“His corps was involved in battles on the second and third day. They were not successful, but it was not because he failed, necessarily. It was because of a variety of things, including the fact that they were facing a very strong opponent.”

And there were internal struggles too, as Longstreet disagreed with Lee on offensive tactics. The general, supposedly despondent, simply nodded his head and waved his hand to begin Pickett’s Charge on July 3.

He “argued against attacking that well-fortified a position with a frontal assault,” Kyle said. “After the failure of that attack, Lee took total blame.”

But history wouldn’t be kind to Longstreet.

After the war ended, Longstreet became a Republican, advising Southern states to extend civil and voting rights to freed slaves. He also was close to Union commander and future U.S. President Ulysses S. Grant.

Post-war memoirs from Confederate officers blamed Longstreet for the failures at Gettysburg.

Lee, still revered after the war, was virtually untouchable.

“You cannot accuse the paragon of everything that was Southern of that defeat, so who else better than his second-in-command?” Kyle said.

Longstreet also wrote about the war, blaming Lee.

“Well, that was the end of that,” Kyle said.

Longstreet’s reputation would remain tainted decades after his death on Jan. 2, 1904, in Gainesville. He is buried in Alta Vista Cemetery off Jesse Jewell Parkway.

Kyle said he believed the general’s place in history began to change when the Pulitzer Prize-winning historic novel “The Killer Angels” by Michael Shaara was published. The book inspired the four-hour movie “Gettysburg,” featuring actor Tom Berenger as Longstreet.

“That was the first time since Reconstruction that people said ... maybe (Gettysburg failures were) Lee’s fault, and maybe Longstreet was doing the best he could and his concerns were valid,” said Kyle, who believes the Atlanta Campaign of 1864 marked the “real turning point of the war.”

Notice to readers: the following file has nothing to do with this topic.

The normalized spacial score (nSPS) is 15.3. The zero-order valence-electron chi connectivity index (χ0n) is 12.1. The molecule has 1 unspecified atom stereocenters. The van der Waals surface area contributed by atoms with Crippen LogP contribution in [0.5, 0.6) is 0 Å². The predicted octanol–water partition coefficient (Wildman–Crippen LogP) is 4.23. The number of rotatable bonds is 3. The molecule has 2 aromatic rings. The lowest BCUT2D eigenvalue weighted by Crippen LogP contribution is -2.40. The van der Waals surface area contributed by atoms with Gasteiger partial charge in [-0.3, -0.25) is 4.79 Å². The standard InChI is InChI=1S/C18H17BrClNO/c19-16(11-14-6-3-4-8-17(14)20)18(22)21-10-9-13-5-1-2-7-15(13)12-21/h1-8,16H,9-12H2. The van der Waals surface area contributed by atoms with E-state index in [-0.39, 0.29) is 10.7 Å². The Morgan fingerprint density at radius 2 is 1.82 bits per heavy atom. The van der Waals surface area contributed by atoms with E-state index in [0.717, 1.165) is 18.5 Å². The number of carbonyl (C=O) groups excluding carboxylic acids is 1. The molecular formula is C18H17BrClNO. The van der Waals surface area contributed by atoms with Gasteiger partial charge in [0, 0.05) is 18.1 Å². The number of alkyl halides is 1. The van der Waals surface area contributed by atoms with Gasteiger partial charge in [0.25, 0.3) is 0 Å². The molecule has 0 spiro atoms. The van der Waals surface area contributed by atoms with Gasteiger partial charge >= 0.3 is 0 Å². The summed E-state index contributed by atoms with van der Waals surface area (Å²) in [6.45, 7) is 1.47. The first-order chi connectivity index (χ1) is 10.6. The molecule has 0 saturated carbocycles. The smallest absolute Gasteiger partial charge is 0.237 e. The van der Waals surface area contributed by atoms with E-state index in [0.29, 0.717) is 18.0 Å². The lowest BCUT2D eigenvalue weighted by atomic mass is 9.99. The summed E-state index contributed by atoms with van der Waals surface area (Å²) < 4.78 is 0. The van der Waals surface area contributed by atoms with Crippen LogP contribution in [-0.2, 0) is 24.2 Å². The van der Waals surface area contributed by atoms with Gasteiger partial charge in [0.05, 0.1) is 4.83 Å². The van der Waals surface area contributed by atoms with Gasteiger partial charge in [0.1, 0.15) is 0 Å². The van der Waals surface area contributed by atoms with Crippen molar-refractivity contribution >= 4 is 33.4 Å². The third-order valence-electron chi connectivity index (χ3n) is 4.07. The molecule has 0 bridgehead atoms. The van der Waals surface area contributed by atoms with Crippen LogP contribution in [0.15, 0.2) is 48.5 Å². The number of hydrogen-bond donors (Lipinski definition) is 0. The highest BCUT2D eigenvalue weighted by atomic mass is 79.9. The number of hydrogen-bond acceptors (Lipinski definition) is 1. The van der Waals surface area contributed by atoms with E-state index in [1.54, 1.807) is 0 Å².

Claymore said, “Modern scholarship has improved his position significantly, and he’s now recognized as Lee’s most reliable and successful subordinate.”

The Longstreet Society doesn’t have anything planned concerning Longstreet at Gettysburg, he said.

It does hold an annual meeting, or seminar, at a site significant to the general.

The society visited Gettysburg four years ago. This year, the group is planning an Oct. 12-13 seminar at the Chickamauga battlefield on the Georgia-Tennessee border near Chattanooga.

Even though Mills’ unit — the 43rd Volunteer Infantry Regiment — wasn’t at Getttysburg, “the thing about it is so many of us have ancestors who were in the Army of Northern Virginia, (and so) that’s why this is real important to us,” he said.

And for Mills, who portrays an infantry captain, the Gettysburg re-enactments over the weekend were moments to remember.

“It was a grand event,” he said. “During a re-enactment, you’ll have a little moment or two and you’ll think, ‘I believe this is what it was like.’”